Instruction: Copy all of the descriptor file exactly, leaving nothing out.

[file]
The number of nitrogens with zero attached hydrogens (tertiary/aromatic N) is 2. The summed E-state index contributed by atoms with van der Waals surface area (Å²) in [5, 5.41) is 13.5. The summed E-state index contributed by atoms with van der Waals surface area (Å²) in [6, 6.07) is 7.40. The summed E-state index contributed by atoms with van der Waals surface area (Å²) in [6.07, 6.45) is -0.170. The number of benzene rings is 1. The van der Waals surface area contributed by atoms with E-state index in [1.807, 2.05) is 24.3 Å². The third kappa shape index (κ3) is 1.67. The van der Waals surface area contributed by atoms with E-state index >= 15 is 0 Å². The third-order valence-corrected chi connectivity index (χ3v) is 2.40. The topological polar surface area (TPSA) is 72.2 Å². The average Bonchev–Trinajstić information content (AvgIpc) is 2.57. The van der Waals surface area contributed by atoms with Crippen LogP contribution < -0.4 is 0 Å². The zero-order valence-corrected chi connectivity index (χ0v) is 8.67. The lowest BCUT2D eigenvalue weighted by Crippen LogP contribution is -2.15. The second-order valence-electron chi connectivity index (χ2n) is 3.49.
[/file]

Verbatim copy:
The number of nitrogens with zero attached hydrogens (tertiary/aromatic N) is 2. The summed E-state index contributed by atoms with van der Waals surface area (Å²) in [5, 5.41) is 13.5. The summed E-state index contributed by atoms with van der Waals surface area (Å²) in [6, 6.07) is 7.40. The summed E-state index contributed by atoms with van der Waals surface area (Å²) in [6.07, 6.45) is -0.170. The number of benzene rings is 1. The van der Waals surface area contributed by atoms with E-state index in [1.807, 2.05) is 24.3 Å². The third kappa shape index (κ3) is 1.67. The van der Waals surface area contributed by atoms with E-state index >= 15 is 0 Å². The third-order valence-corrected chi connectivity index (χ3v) is 2.40. The topological polar surface area (TPSA) is 72.2 Å². The average Bonchev–Trinajstić information content (AvgIpc) is 2.57. The van der Waals surface area contributed by atoms with Crippen LogP contribution < -0.4 is 0 Å². The zero-order valence-corrected chi connectivity index (χ0v) is 8.67. The lowest BCUT2D eigenvalue weighted by Crippen LogP contribution is -2.15. The second-order valence-electron chi connectivity index (χ2n) is 3.49.